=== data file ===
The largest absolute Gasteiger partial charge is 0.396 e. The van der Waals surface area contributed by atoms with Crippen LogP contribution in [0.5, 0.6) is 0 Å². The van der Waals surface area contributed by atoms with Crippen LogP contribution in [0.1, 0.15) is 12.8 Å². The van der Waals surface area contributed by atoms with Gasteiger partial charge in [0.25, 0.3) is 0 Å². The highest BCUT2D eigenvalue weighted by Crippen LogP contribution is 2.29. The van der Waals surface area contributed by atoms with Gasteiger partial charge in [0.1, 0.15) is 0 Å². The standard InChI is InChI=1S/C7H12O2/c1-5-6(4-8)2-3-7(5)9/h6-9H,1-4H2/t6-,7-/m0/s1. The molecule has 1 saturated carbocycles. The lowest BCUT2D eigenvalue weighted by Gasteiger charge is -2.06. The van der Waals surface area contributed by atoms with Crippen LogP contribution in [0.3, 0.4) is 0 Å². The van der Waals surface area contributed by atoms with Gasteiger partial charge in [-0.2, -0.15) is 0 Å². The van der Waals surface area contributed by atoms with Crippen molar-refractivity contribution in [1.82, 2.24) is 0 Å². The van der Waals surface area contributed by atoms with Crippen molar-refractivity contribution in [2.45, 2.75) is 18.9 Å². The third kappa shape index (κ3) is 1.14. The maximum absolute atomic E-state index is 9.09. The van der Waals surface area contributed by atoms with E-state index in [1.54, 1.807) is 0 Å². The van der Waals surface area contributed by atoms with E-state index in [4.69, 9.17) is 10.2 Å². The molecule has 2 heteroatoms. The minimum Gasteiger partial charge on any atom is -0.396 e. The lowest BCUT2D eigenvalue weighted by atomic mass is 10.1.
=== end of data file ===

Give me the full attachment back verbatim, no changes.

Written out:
The largest absolute Gasteiger partial charge is 0.396 e. The van der Waals surface area contributed by atoms with Crippen LogP contribution in [0.5, 0.6) is 0 Å². The van der Waals surface area contributed by atoms with Crippen LogP contribution in [0.1, 0.15) is 12.8 Å². The van der Waals surface area contributed by atoms with Gasteiger partial charge in [0.25, 0.3) is 0 Å². The highest BCUT2D eigenvalue weighted by Crippen LogP contribution is 2.29. The van der Waals surface area contributed by atoms with Gasteiger partial charge in [0.1, 0.15) is 0 Å². The standard InChI is InChI=1S/C7H12O2/c1-5-6(4-8)2-3-7(5)9/h6-9H,1-4H2/t6-,7-/m0/s1. The molecule has 1 saturated carbocycles. The lowest BCUT2D eigenvalue weighted by Gasteiger charge is -2.06. The van der Waals surface area contributed by atoms with Crippen LogP contribution in [0.3, 0.4) is 0 Å². The van der Waals surface area contributed by atoms with Gasteiger partial charge in [-0.2, -0.15) is 0 Å². The van der Waals surface area contributed by atoms with Crippen molar-refractivity contribution in [1.82, 2.24) is 0 Å². The van der Waals surface area contributed by atoms with Crippen molar-refractivity contribution in [2.45, 2.75) is 18.9 Å². The third kappa shape index (κ3) is 1.14. The maximum absolute atomic E-state index is 9.09. The van der Waals surface area contributed by atoms with E-state index in [1.54, 1.807) is 0 Å². The van der Waals surface area contributed by atoms with E-state index in [4.69, 9.17) is 10.2 Å². The molecule has 2 heteroatoms. The minimum Gasteiger partial charge on any atom is -0.396 e. The lowest BCUT2D eigenvalue weighted by atomic mass is 10.1.